Canadian Stamp Auctions
Recent Auction Highlights
28 February, 2007 - R. Maresch & Son
It’s always a pleasure to review a Maresch sale. Their sales cover such a broad spectrum of collecting, from classics to modern, postal history, semi-postals, back of the book, revenues etc. Add to this, stamps from all over the world and it gives hours of interesting viewing. We start off with one of Canada’s most beautiful stamps.
Sealed Proof - An outstanding beauty!
Shown above is a plate proof of the 1902 issue of the officially sealed stamp in black on India paper on card. There’s something so special and dignified about these old engraved stamps. But we wondered, how they use the stamps?
We found the answer in Clifton Howes’ book “Canadian Postage Stamps and Stationary” published in 1911, in which the author quotes from the Halifax Philatelist:
6¢ Small Queen - Colours illustrated
These colour varieties can be so difficult to distinguish. But when you put them close together, as above, it’s a whole lot easier. We imagine most auctioneers have samples like the above to guide them.
These two strips provide an excellent illustration of the difference between the regular red brown colour and the chestnut variety. The fact that each one has the printer’s imprint helps to confirm the distinction. According to Darnell, the red brown stamps were first issued in October, 1870 and Unitrade states that the chestnut stamps were issued in 1890.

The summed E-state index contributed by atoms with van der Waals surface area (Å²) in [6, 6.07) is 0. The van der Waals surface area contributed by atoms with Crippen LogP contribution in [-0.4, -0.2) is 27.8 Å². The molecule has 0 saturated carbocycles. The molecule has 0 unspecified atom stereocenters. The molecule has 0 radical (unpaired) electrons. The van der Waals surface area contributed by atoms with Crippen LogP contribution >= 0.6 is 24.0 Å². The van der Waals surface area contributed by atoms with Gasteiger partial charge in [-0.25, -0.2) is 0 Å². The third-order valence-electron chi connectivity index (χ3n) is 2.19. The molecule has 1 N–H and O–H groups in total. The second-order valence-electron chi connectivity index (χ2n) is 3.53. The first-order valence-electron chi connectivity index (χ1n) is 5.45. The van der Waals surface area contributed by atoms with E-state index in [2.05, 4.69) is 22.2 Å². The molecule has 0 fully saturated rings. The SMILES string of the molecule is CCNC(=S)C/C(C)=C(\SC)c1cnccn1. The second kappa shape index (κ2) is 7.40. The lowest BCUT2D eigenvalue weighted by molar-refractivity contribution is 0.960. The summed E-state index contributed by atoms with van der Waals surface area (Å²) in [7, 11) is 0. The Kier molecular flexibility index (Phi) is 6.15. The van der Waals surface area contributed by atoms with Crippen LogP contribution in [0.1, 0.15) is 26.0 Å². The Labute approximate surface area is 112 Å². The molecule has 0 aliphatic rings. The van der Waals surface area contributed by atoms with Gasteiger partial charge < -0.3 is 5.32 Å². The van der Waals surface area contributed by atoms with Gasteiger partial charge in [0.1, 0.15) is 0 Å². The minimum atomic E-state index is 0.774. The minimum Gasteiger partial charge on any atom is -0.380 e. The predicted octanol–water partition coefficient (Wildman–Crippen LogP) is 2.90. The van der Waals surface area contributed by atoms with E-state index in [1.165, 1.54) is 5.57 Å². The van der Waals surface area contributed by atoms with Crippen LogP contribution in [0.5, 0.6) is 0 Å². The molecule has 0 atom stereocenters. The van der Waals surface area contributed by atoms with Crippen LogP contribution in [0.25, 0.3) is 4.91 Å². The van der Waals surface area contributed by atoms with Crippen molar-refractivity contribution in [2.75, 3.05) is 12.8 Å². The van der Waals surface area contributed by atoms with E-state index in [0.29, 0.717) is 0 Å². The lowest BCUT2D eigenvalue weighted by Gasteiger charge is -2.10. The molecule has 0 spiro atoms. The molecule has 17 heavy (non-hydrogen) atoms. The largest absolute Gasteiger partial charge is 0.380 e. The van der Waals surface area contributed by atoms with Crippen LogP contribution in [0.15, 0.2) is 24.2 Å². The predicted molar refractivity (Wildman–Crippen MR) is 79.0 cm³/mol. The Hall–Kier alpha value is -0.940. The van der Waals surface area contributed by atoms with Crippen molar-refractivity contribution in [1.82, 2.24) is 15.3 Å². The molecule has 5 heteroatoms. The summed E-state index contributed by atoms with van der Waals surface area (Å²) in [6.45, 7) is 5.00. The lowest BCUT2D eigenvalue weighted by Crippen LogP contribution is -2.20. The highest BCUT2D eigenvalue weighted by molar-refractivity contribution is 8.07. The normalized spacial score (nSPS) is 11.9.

Why are there so many colours of the 6¢ Small Queen….yellow brown, brown, red brown, chocolate and chestnut. These stamps were in use for almost 30 years and were printed in Ottawa and Montreal. There were probably a number of reasons and each one an interesting story in itself !!
As our viewers have no doubt concluded by now, we think there is something special about nicely dated copies of Canada’s stamps. Not just old stamps, but any stamps. Every once in awhile, a postal official takes the care to nicely stamp a modern envelope with a carefully positioned dated canceled. The results are as nice to see today as on a 100 year old envelope.
What is significantl about them from a collecting point of view is that the date cancel confirms two things. First, it shows whether the stamp has been used in the proper period of use. Second, it identifies the part of the country in which the stamp was used.
Finally, forgetting about the philatelic side of things, nicely dated stamps look special and definitely have the pizzazz that separates them from the ordinary!
These stamps need no explanation. They just want to be admired!
This block of the 10¢ Numeral was featured on the front cover of the auction catalogue and for good reason. It was described by the auctioneer as brilliant, fresh, never hinged, two negligible bends, extremely fine and an absolute gem. They described it as the nicest block of this stamp they had ever seen.
This booklet pane of 4 with the pyramid guidelines was described as VF NH and extremely rare. One stamp had a hinge remnant and a bit of missing gum but not a thin. The only previous record we have of one of these rare panes was a copy that sold in a Hennok sale in 1999. That copy was not quite as well centered as this one and had a few small thin spots. It sold for $625.
A number of beautiful and rare semi-official airmails were offered in this auction. We show a few examples above.
This offering was really something. 42,000 used copies of Scott 90, bundled per 100, useful for cancels, varieties etc., looking generally very clean and mostly f-vf. The catalogue value was $8,400 and it sold for $150. Quite the bargain!
For more details
of the sale, please click on the highlights button